You’re a Wimp, Wilson! The Inextricable Ties Between Sports Culture and Masculinity



Words || Hugo James and Pip Broadhead



I’ve got an irrational fear of shopping in the ‘health and body’ section in the supermarket. When I skulk out of there, I refer to the sorbolene I’ve bought there as ‘boysturiser.’ I also refer to my satchel as a ‘man-bag,’ and you can be damn sure I’ll never order a cocktail that comes with a fruit garnish. Not because I don’t like fruity drinks, or because I love gender puns, but because, like so many of my male peers, I’m trying to reject femininity at all costs, lest I be labelled a ‘great big pussy.’ The idea that men who are not strong or dominant are not ‘proper men’ is often referred to as ‘toxic masculinity.’ The term originated in the early nineties from psychologist specialising in male health and wellbeing such as Frank S. Pittman – he discussed toxic masculinity in terms of a father-son relationship. Today though, toxic masculinity usually refers to this ‘ideal man’ image, he’s as strong, stoic, unemotional and dominant. And in Australia’s brand of toxic masculinity, sport reigns supreme.


Sport encompasses the core traits of traditional masculinity – physicality, aggression, and a desire to win. Sport also encourages team bonding and a mob mentality, which can be both help the fuel the toxicity. Most children join sport teams around the age of four or five. At this age, children start to exhibit a need for approval by observing and repeating the traits and competencies they see in society. For athletic children, particularly boys, participation in team sports becomes an avenue for success, recognition, and popularity. On the other hand, the boys who lack the ability or interest to pursue sports are doomed to remain on the fringe of traditional masculinity, are labelled ‘effeminate,’ and pushed to the social periphery.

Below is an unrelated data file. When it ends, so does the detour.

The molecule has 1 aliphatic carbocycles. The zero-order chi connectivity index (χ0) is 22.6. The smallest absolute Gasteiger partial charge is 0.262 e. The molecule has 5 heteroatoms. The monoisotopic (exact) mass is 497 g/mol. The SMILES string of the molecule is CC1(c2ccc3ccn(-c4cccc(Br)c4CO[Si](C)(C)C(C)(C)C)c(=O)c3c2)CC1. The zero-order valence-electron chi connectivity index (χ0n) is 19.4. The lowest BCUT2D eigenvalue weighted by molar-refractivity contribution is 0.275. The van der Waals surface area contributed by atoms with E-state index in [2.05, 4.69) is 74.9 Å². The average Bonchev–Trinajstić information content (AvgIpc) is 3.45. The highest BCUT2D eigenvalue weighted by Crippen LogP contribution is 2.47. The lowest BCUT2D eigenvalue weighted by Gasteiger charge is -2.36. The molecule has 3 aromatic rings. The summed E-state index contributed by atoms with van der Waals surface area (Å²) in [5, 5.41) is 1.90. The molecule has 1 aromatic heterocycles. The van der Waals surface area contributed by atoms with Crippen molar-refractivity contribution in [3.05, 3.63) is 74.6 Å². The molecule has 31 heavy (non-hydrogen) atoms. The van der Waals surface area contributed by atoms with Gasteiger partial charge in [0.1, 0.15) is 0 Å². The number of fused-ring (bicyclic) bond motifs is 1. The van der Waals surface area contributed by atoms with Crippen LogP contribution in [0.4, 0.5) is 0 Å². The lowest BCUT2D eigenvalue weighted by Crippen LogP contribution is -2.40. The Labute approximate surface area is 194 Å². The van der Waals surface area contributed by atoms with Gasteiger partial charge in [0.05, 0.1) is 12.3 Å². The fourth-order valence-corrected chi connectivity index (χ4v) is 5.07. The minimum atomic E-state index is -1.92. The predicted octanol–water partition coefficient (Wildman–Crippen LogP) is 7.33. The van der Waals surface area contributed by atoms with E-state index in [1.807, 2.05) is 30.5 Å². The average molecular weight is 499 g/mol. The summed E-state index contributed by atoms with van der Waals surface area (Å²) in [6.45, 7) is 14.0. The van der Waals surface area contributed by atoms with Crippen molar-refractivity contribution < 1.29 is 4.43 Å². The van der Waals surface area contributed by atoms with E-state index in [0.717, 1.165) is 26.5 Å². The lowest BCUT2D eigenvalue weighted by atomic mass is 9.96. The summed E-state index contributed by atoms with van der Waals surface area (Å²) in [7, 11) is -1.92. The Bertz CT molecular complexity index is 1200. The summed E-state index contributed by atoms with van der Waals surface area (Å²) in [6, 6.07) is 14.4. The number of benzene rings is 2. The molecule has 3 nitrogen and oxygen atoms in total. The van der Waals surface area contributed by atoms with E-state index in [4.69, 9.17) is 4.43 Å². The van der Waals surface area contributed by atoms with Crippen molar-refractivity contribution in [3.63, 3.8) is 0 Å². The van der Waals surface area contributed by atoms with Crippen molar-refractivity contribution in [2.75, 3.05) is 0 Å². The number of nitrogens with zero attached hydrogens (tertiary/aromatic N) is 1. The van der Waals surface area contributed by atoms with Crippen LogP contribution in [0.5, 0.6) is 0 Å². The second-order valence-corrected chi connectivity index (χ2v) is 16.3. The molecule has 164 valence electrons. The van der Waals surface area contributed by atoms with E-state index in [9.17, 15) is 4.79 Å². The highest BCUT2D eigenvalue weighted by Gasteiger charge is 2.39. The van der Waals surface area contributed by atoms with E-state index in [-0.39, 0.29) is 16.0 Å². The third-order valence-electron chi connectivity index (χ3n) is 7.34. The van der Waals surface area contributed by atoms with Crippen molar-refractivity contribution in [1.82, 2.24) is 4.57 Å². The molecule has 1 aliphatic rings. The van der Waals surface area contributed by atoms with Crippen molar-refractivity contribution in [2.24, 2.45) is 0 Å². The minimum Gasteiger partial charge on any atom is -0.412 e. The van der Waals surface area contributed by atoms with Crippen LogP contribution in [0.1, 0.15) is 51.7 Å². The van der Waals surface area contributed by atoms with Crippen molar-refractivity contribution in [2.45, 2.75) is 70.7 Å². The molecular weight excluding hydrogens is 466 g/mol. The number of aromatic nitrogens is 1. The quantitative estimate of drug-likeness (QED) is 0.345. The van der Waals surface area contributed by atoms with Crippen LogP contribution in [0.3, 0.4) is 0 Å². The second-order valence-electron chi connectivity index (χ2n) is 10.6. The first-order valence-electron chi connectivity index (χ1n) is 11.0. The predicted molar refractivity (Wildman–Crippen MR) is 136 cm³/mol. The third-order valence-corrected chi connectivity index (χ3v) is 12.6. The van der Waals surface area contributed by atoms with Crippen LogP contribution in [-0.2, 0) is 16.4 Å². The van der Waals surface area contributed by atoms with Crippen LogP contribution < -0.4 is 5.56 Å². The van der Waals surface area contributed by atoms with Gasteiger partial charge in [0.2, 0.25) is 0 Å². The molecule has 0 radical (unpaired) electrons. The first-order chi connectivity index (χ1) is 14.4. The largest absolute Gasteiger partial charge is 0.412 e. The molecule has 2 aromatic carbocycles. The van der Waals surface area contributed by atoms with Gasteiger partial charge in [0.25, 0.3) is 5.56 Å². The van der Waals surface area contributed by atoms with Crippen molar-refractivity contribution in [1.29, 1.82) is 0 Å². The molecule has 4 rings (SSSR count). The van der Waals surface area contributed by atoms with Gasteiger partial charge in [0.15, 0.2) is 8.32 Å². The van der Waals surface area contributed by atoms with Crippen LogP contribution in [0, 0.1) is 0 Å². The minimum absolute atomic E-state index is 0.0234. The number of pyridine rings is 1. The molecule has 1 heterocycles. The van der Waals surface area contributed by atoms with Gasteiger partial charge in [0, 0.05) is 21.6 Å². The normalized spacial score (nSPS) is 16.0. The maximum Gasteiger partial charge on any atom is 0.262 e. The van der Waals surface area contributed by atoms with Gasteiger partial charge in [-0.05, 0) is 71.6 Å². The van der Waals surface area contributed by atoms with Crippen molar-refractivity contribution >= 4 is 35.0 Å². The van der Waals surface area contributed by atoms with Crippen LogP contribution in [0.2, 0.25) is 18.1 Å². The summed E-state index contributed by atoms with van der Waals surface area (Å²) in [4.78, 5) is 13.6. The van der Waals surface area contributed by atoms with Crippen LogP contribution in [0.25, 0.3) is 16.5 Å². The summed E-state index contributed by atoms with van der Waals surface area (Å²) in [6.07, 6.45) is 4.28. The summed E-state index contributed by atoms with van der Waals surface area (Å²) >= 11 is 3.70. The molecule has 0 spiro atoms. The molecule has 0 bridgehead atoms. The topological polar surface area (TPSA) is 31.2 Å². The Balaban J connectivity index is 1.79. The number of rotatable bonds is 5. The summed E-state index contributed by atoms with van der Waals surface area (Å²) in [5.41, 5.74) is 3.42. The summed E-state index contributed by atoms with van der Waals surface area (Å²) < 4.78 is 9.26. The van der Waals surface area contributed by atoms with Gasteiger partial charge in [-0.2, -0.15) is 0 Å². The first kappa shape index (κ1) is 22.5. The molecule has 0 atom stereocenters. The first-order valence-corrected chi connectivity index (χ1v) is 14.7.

The term ‘toxic’ is certainly appropriate in relation to men’s mental health – in Australia, one in eight men are formally diagnosed with depression. Men are also three times as likely as women to commit suicide. These statistics perhaps highlight that while men are being told that they aren’t cutting the mustard, they’re also being conditioned out of feeling like they can seek emotional support. Seeking out assistance is often seen as admission of weakness.


This may sound like another case of men whinging about how hard it is to be a man. It’s undeniable that the marginalisation we face isn’t anywhere near comparable to women, but the collateral damage of perpetuating ‘manhood’ disadvantages everybody. Masculinity studies aren’t at odds with feminism, the two work hand in hand. As Australian gender academic Dr. Michael Flood said, “If we keep on implying to men that there’s something wrong, or weak, or lesser, about doing something that women stereotypically have done, then we keep buying into gender inequality. We keep telling men that there’s something wrong with women, and that men should do their damnedest to avoid that.”


I inherited my mum’s throwing arm, and I spent my youth on the sidelines, hating myself for the overwhelming femininity in my character. When I look back on my formative years, I wonder what person I could have been if I wasn’t so petrified of looking girly. Perhaps I could have been a good dancer, an accomplished pianist, or an apt artist. I’ll never know because despite my desire to try all of these things, and my parents’ encouragement, I never had the guts – they were what the girls did. Instead I flailed about on football fields and embarrassed myself in local basketball comps, because the boys played sports. So please forgive my absence at your NRL grand final party, I’ve already scheduled that evening to dye my hair pink and gawkily dance to Taylor Swift.